The sign of the relevance of ontological complexity to role-playing games was TSR’s decision in 1977 to pursue a two-pronged strategy, dividing the game between the comparative simplicity of ‘basic’ D&D and the extraordinary complexity of Advanced Dungeons & Dragons, with its large (and expensive!) hardback rulebooks. Again, rule-play is an appropriate name: players whose interest lay with narrative play did not need five hundred pages of lists and tables to fulfill their play needs! But rule-players did – they craved more details, more tables for simulating very specific situations (even if they never actually used them), bigger treasure tables, more monsters, more equipment, more, more, more! This is the essential quality that computer role-playing games inherited from the tabletop: with the limitations of a computer, the role-play dimension could only be crudely replicated, but the ontological complexity was perfectly suited to computerisation, albeit requiring the work of many artists to create the entities’ appearances (and even more now that games are routinely delivered in polygonal 3D). Ontological complexity begets player choice, and for many players that dimension of agency is irresistible.
What is worth noting about the design of Dungeons & Dragons is the way it created an opening for player practices that engaged with worlds of such enumerated detail. Prior to D&D, the entities were all formally specified by the rules with the only wiggle room coming from house rules (which were common, but generally did not add much to the ontological complexity). With D&D, the concept of a character sheet changed the landscape of play forever by creating a component of play that was filled in by hand, and thus that could be completed in any way the player imagined (provided the games master – or dungeon master, in D&D’s case – agreed). No need for a token or card to represent every piece of equipment, you just write what your character carries into the relevant box. Want to make your elven bard stand out from the crowd? Just write a unique description onto your character sheet! It is the character sheet that opened up player practices towards infinite imagination and away from prescriptive rules systems, and from this simple conceptual liberation the possibilities of both rule-play and role-play emerged.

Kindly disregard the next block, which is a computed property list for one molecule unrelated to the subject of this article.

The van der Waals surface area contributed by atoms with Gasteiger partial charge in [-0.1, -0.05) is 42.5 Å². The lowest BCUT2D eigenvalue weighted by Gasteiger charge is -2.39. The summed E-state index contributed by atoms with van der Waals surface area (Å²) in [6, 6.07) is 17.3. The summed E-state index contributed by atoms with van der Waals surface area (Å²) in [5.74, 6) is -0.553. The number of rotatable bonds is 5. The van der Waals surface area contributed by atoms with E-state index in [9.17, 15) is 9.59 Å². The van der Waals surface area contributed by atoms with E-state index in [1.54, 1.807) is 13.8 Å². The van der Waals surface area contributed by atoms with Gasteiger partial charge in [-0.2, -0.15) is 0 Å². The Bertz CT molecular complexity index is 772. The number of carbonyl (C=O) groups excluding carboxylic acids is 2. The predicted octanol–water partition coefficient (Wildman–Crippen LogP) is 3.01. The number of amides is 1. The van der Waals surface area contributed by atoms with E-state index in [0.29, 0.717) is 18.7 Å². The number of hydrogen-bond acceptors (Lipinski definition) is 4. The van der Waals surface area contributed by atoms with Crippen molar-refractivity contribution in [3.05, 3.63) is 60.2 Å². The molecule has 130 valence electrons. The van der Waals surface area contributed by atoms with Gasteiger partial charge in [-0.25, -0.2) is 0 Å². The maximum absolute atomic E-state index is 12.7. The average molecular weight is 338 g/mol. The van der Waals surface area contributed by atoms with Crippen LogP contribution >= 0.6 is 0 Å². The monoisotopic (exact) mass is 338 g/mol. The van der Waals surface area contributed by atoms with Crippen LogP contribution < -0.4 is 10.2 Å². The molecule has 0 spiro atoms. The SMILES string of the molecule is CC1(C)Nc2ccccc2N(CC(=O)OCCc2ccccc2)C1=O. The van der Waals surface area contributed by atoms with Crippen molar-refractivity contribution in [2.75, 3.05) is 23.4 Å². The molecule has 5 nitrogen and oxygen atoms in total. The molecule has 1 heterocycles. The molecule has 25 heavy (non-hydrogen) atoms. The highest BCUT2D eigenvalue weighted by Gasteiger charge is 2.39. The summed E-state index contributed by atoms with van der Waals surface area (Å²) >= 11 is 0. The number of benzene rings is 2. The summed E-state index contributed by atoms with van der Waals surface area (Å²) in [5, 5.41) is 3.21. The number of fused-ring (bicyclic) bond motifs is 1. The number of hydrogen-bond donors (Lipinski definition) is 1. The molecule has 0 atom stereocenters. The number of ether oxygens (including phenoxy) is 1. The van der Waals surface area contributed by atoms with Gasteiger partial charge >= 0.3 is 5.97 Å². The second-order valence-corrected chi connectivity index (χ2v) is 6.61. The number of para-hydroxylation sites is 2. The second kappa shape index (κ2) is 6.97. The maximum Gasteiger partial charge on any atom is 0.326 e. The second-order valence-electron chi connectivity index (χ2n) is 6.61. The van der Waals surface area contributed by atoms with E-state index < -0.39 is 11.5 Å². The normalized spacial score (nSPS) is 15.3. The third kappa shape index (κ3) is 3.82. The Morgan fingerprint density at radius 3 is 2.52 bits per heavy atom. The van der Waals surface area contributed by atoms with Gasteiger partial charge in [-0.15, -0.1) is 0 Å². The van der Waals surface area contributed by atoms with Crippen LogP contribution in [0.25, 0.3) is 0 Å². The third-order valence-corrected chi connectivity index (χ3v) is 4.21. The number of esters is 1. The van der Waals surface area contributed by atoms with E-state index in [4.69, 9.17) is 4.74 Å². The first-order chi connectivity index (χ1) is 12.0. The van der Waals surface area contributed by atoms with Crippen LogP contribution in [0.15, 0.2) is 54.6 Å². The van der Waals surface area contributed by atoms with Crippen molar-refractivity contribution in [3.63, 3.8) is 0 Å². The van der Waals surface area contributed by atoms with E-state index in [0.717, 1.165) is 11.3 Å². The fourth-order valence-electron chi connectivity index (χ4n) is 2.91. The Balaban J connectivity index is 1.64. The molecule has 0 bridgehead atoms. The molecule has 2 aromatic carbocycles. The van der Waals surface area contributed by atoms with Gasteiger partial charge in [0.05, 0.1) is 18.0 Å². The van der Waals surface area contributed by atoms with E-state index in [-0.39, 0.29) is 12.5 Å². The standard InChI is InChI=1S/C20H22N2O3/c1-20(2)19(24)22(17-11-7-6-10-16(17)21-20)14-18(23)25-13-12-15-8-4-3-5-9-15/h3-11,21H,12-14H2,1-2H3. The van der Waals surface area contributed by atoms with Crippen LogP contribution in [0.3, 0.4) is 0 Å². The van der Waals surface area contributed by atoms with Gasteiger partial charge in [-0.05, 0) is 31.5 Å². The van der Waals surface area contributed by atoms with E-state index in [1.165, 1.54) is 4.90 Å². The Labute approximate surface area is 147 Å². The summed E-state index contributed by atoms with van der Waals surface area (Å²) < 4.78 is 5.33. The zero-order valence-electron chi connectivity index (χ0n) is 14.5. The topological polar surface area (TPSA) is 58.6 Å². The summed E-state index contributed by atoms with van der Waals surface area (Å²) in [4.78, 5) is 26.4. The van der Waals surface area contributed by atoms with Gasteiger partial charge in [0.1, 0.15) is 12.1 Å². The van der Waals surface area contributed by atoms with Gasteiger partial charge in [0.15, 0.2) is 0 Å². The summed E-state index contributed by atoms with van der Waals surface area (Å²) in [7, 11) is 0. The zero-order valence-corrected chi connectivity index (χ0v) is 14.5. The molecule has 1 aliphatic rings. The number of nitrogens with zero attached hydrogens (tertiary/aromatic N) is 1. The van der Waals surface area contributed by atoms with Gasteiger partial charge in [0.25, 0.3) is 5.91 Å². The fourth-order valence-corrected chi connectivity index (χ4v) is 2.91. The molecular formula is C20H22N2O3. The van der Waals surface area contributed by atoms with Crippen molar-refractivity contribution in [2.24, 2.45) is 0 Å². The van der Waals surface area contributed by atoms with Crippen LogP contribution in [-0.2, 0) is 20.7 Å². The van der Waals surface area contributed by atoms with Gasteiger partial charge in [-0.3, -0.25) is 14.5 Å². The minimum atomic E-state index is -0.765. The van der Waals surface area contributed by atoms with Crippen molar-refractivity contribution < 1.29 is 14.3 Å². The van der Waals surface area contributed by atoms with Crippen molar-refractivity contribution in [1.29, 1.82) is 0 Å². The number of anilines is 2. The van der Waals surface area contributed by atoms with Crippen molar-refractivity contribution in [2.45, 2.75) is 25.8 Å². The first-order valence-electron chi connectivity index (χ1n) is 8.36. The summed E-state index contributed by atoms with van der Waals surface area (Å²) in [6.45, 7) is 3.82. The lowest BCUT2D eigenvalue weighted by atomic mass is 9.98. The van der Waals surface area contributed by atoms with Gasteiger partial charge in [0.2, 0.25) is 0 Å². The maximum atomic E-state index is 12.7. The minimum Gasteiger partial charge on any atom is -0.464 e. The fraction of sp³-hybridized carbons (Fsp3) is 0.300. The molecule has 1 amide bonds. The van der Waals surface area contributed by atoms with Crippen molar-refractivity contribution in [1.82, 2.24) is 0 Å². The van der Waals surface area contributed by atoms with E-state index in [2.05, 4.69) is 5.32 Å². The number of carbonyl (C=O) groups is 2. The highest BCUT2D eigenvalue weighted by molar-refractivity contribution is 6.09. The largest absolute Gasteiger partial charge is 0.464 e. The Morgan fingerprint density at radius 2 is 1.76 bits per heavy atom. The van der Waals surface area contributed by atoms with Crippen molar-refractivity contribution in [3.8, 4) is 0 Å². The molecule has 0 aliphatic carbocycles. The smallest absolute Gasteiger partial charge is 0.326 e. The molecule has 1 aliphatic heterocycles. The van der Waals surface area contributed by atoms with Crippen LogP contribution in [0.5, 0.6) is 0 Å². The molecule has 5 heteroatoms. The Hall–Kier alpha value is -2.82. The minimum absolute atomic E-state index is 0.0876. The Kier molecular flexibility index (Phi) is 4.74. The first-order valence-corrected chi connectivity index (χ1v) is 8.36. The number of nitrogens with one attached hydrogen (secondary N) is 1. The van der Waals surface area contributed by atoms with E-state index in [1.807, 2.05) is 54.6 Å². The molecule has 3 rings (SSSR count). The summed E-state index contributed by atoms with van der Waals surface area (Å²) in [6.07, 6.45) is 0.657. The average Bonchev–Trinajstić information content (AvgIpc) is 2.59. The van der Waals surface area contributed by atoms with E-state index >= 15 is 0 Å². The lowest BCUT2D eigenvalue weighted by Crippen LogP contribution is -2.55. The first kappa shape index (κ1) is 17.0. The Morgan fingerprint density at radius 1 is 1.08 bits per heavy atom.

Next week, the final part: Role-play